USF yanks Bill Cosby’s honorary degree
The University of San Francisco’s Board of Trustees has voted unanimously to rescind an honorary degree awarded to comedian Bill Cosby in 2012 in light of continuing allegations of sexual assault.
USF president Rev. Paul J. Fitzgerald, S.J., sent a letter to the university community today regarding the board of trustees’ Friday vote to rescind Cosby’s honorary degree.
Fitzgerald said the university has also sent a letter to Cosby informing him of their decision:
“By his own statements in a court deposition made public in July, Mr. Cosby acknowledges behavior that is inconsistent with the University of San Francisco’s criteria for a USF honorary degree.”
He noted that the campus-wide discussion surrounding the
rescinding of Cosby’s honorary degree had coincided with a campus-wide discussion on the broader topic of sexual assault and consent.
Fitzgerald said that the university is committed to ending sexual assault on campus, and highlighted a USF event earlier this month at which San Francisco District Attorney George Gascon, Supervisor Jane Kim, and Police Chief Greg Suhr “announced a new protocol to ensure a coordinated approach for reporting sexual assault that meets the health, privacy, and safety needs of our students.”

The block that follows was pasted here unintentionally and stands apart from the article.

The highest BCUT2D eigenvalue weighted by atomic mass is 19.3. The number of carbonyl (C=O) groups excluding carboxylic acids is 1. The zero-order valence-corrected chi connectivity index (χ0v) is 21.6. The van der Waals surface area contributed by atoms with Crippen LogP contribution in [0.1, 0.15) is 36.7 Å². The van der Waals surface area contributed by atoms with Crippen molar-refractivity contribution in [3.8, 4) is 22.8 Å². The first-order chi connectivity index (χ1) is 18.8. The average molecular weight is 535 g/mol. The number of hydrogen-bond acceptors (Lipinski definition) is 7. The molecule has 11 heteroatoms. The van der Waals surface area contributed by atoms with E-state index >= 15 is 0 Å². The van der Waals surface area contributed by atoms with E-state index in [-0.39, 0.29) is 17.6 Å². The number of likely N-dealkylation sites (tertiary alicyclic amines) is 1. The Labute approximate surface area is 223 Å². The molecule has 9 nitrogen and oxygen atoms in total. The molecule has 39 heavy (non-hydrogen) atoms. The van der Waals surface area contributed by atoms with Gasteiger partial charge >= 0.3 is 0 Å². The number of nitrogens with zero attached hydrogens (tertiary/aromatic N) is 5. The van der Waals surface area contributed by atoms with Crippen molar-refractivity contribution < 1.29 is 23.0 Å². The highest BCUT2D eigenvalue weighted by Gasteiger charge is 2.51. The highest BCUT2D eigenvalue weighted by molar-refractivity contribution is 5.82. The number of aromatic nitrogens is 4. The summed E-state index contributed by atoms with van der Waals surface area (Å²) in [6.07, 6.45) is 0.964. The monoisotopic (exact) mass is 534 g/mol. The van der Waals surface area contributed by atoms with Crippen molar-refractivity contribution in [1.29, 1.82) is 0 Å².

Fitzgerald said the university has also been recognized for its online student-training program, Think About It, which educates students about alcohol, drugs, and sexual violence. Think About It was co-created at USF and is now used at more than 500 universities across the United States.
Additionally, the university’s Internet-based program, Callisto, enables anonymous online reporting of sexual assaults, Fitzgerald said.
USF was the first university in the country to implement Callisto when it began using it this fall, according to the university president.
Fitzgerald said that Cosby’s alleged behavior is not only inconsistent with the university’s criteria for an honorary degree, but also inconsistent with the morals upheld by USF:
“As a Jesuit Catholic university, we believe there is a moral dimension to every significant human choice.”